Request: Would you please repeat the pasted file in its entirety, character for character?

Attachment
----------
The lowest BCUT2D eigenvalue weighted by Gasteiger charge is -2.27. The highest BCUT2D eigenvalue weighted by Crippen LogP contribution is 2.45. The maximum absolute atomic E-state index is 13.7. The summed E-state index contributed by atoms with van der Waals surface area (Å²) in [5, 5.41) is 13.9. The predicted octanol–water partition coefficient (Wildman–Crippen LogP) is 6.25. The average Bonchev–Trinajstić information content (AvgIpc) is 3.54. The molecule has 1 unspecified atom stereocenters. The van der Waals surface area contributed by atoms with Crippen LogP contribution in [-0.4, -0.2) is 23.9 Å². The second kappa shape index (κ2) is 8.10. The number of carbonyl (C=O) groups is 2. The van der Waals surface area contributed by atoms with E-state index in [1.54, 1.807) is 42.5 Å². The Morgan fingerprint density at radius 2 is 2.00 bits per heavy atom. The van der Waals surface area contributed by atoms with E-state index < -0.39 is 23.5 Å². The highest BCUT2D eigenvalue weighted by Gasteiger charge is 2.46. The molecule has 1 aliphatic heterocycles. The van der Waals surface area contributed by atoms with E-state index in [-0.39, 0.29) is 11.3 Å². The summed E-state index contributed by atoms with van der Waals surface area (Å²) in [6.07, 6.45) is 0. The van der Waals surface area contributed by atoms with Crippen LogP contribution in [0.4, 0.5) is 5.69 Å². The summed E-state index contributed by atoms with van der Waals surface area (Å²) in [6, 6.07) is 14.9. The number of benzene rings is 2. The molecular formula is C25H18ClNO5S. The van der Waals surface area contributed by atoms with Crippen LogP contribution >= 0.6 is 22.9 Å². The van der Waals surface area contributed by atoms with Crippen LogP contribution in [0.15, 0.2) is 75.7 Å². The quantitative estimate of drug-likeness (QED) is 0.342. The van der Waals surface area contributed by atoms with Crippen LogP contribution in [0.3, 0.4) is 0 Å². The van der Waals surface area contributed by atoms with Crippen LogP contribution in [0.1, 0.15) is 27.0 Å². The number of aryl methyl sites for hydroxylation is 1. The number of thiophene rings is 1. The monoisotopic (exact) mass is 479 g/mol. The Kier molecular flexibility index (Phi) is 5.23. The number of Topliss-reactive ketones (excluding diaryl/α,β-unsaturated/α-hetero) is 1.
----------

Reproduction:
The lowest BCUT2D eigenvalue weighted by Gasteiger charge is -2.27. The highest BCUT2D eigenvalue weighted by Crippen LogP contribution is 2.45. The maximum absolute atomic E-state index is 13.7. The summed E-state index contributed by atoms with van der Waals surface area (Å²) in [5, 5.41) is 13.9. The predicted octanol–water partition coefficient (Wildman–Crippen LogP) is 6.25. The average Bonchev–Trinajstić information content (AvgIpc) is 3.54. The molecule has 1 unspecified atom stereocenters. The van der Waals surface area contributed by atoms with Crippen LogP contribution in [-0.4, -0.2) is 23.9 Å². The second kappa shape index (κ2) is 8.10. The number of carbonyl (C=O) groups is 2. The van der Waals surface area contributed by atoms with E-state index in [1.54, 1.807) is 42.5 Å². The Morgan fingerprint density at radius 2 is 2.00 bits per heavy atom. The van der Waals surface area contributed by atoms with E-state index < -0.39 is 23.5 Å². The highest BCUT2D eigenvalue weighted by Gasteiger charge is 2.46. The molecule has 1 aliphatic heterocycles. The van der Waals surface area contributed by atoms with E-state index in [-0.39, 0.29) is 11.3 Å². The summed E-state index contributed by atoms with van der Waals surface area (Å²) in [6.07, 6.45) is 0. The van der Waals surface area contributed by atoms with Crippen LogP contribution in [0.4, 0.5) is 5.69 Å². The summed E-state index contributed by atoms with van der Waals surface area (Å²) in [6, 6.07) is 14.9. The number of benzene rings is 2. The molecular formula is C25H18ClNO5S. The van der Waals surface area contributed by atoms with Crippen LogP contribution >= 0.6 is 22.9 Å². The van der Waals surface area contributed by atoms with Crippen LogP contribution in [0.15, 0.2) is 75.7 Å². The quantitative estimate of drug-likeness (QED) is 0.342. The van der Waals surface area contributed by atoms with Crippen LogP contribution in [0.3, 0.4) is 0 Å². The van der Waals surface area contributed by atoms with Crippen LogP contribution in [0.1, 0.15) is 27.0 Å². The number of aryl methyl sites for hydroxylation is 1. The number of thiophene rings is 1. The monoisotopic (exact) mass is 479 g/mol. The Kier molecular flexibility index (Phi) is 5.23. The number of Topliss-reactive ketones (excluding diaryl/α,β-unsaturated/α-hetero) is 1.